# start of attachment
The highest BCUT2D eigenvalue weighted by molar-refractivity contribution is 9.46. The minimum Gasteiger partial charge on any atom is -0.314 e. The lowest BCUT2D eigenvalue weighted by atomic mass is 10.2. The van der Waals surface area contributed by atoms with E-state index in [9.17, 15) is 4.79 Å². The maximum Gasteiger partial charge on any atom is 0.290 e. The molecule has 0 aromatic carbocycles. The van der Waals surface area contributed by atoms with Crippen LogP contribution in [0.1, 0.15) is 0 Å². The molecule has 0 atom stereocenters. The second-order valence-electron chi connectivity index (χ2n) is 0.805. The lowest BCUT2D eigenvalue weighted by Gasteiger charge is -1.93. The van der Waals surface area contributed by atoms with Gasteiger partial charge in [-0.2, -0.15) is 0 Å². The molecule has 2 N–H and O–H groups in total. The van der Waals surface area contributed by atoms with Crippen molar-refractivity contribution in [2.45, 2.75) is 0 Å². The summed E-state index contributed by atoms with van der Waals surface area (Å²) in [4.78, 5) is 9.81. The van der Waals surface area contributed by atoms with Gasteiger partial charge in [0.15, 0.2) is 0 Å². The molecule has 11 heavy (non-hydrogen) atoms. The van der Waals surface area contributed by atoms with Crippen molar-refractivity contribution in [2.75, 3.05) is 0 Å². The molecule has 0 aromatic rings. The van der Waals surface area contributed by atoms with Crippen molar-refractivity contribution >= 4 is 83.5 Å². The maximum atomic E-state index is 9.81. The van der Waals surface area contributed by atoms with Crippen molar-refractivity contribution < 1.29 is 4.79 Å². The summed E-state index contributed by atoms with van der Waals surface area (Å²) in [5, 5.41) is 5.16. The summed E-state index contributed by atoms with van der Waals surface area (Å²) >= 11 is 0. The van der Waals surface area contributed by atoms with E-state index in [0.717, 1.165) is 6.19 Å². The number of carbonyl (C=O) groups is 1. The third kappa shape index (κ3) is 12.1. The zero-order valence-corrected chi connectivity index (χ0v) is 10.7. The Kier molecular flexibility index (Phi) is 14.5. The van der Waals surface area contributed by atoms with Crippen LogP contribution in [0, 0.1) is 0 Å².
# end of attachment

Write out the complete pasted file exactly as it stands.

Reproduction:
The highest BCUT2D eigenvalue weighted by molar-refractivity contribution is 9.46. The minimum Gasteiger partial charge on any atom is -0.314 e. The lowest BCUT2D eigenvalue weighted by atomic mass is 10.2. The van der Waals surface area contributed by atoms with E-state index in [9.17, 15) is 4.79 Å². The maximum Gasteiger partial charge on any atom is 0.290 e. The molecule has 0 aromatic carbocycles. The van der Waals surface area contributed by atoms with Crippen LogP contribution in [0.1, 0.15) is 0 Å². The molecule has 0 atom stereocenters. The second-order valence-electron chi connectivity index (χ2n) is 0.805. The lowest BCUT2D eigenvalue weighted by Gasteiger charge is -1.93. The van der Waals surface area contributed by atoms with Gasteiger partial charge in [-0.2, -0.15) is 0 Å². The molecule has 2 N–H and O–H groups in total. The van der Waals surface area contributed by atoms with Crippen molar-refractivity contribution in [2.45, 2.75) is 0 Å². The summed E-state index contributed by atoms with van der Waals surface area (Å²) in [4.78, 5) is 9.81. The van der Waals surface area contributed by atoms with Gasteiger partial charge in [0.15, 0.2) is 0 Å². The molecule has 11 heavy (non-hydrogen) atoms. The van der Waals surface area contributed by atoms with Crippen molar-refractivity contribution in [2.75, 3.05) is 0 Å². The molecule has 0 aromatic rings. The van der Waals surface area contributed by atoms with Crippen molar-refractivity contribution >= 4 is 83.5 Å². The maximum atomic E-state index is 9.81. The van der Waals surface area contributed by atoms with Crippen molar-refractivity contribution < 1.29 is 4.79 Å². The summed E-state index contributed by atoms with van der Waals surface area (Å²) in [5, 5.41) is 5.16. The summed E-state index contributed by atoms with van der Waals surface area (Å²) >= 11 is 0. The van der Waals surface area contributed by atoms with E-state index in [0.717, 1.165) is 6.19 Å². The number of carbonyl (C=O) groups is 1. The third kappa shape index (κ3) is 12.1. The zero-order valence-corrected chi connectivity index (χ0v) is 10.7. The Kier molecular flexibility index (Phi) is 14.5. The van der Waals surface area contributed by atoms with Crippen LogP contribution in [0, 0.1) is 0 Å².